Diabetes mellitus is associated with a wide variety of musculoskeletal manifestations which can significantly affect a patient's quality of life. One of these manifestations is Limited joint mobility syndrome (LJMS) also known as diabetic cheiroarthropathy (DCA) which affects the hands. Herein is a case of a 50-year-old female patient with type 2 diabetes mellitus who was diagnosed with DCA after complaining of limited movements of all joints in her hands and tightening of the skin. Her diabetes mellitus was uncontrolled, and she was found to have diabetic nephropathy and non-proliferative diabetic retinopathy.
Physicians taking care of diabetic patients should be able to diagnose this condition and recognize its association with diabetic complications.
Musculoskeletal disorders such as Achilles tendon pathology, trigger finger, Dupuytren's, limited joint mobility syndrome (LJMS), carpal tunnel syndrome, frozen shoulder and plantar fasciitis have been found to occur more often in subjects with diabetes compared to those without diabetes .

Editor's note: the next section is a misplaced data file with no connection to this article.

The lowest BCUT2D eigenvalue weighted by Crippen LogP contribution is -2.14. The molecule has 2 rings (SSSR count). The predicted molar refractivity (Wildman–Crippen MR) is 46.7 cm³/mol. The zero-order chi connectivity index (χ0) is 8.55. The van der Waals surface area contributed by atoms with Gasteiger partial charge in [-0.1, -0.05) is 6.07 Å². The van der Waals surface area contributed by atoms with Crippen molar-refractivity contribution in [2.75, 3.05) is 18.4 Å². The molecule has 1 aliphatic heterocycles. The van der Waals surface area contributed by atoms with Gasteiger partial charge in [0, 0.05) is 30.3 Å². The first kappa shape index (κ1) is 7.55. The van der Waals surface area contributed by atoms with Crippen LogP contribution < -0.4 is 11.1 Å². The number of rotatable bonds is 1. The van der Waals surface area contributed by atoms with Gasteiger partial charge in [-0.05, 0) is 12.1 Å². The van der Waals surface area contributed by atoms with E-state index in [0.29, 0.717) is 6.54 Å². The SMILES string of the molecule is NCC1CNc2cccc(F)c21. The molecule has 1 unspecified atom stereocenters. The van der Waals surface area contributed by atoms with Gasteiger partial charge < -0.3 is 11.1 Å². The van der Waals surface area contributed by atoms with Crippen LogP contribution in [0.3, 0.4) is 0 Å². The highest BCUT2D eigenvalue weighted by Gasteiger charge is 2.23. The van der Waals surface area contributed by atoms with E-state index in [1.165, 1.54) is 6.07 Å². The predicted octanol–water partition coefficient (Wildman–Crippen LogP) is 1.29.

LJMS is one of the musculoskeletal disorders and is rather underexposed and under diagnosed compared to the well-known micro- and macrovascular complications of diabetes. The diagnosis of LJMS is based on clinical examination and can identify patients who are at risk for serious diabetes complications.
A 50-year-old female with a 10-year history of type 2 diabetes mellitus, was referred to the rheumatology clinic with reported pain and stiffness in both hands of one-year duration.
She reported stiffness in her through the day. She has limited movements in all joints in her hands with associated tightening of the skin. She denied any changes in the color of her skin in her fingers with cold weather. There was no dysphagia, no dry eyes, and no dry mouth.
Review of her chart showed that she lost to follow up on her diabetes for about a year and presented to her primary care physician with symptoms of uncontrolled DM, in addition to her hand's symptoms.
Her glycosylated hemoglobin (HbA1c) was 10%, she was on treatment with oral hypoglycemic agents.